1929 Studebaker Commander 8

Studebaker Corporation was an American wagon and automobile manufacturer based in South Bend, Indiana. Founded in 1852 and incorporated in 1868 as the Studebaker Brothers Manufacturing Company, the firm was originally a producer of wagons, buggies, carriages and harnesses. By the early 20th century, Studebaker had diversified into manufacturing automobiles. Studebaker’s success as an automobile manufacturer was due in large part to the vision of its president, Albert Russel Erskine. Erskine positioned Studebaker as a high-quality, stylish car at a price point between Ford and Cadillac. Studebaker was known for its innovative designs, including the electric car and the first car with an automatic transmission. Studebaker enjoyed success through the 1950s, but a number of factors led to its decline. In the 1960s, Studebaker merged with Packard, which proved to be a financial disaster. The company was unable to keep up with foreign competition and in 1966, Studebaker ended production of all automobiles. Today, antique Studebakers are prized by collectors for their unique style and historical significance. The Studebaker National Museum in South Bend, Indiana, celebrates the brand’s legacy.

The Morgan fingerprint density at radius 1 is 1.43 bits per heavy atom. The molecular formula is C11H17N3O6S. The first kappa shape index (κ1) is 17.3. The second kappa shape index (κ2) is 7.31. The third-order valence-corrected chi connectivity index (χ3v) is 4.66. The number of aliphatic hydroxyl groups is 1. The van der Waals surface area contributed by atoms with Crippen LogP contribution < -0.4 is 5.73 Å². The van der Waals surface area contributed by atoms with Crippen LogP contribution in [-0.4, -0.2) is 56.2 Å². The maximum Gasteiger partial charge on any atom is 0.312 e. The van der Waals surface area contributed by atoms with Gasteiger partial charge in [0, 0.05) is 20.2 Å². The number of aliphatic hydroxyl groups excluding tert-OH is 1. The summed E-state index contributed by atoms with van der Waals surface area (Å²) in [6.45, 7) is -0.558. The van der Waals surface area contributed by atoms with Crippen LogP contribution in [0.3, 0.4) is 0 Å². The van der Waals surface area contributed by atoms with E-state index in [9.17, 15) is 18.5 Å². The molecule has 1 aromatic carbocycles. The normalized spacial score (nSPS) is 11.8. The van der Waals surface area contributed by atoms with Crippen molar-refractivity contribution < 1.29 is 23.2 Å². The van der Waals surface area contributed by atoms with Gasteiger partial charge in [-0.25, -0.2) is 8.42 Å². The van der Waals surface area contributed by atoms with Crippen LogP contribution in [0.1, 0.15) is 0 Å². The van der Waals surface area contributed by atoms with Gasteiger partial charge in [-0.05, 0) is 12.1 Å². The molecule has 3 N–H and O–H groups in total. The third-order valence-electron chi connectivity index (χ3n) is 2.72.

Picture taken at the Glion Museum.

By John Scott

I was born at a very young age.

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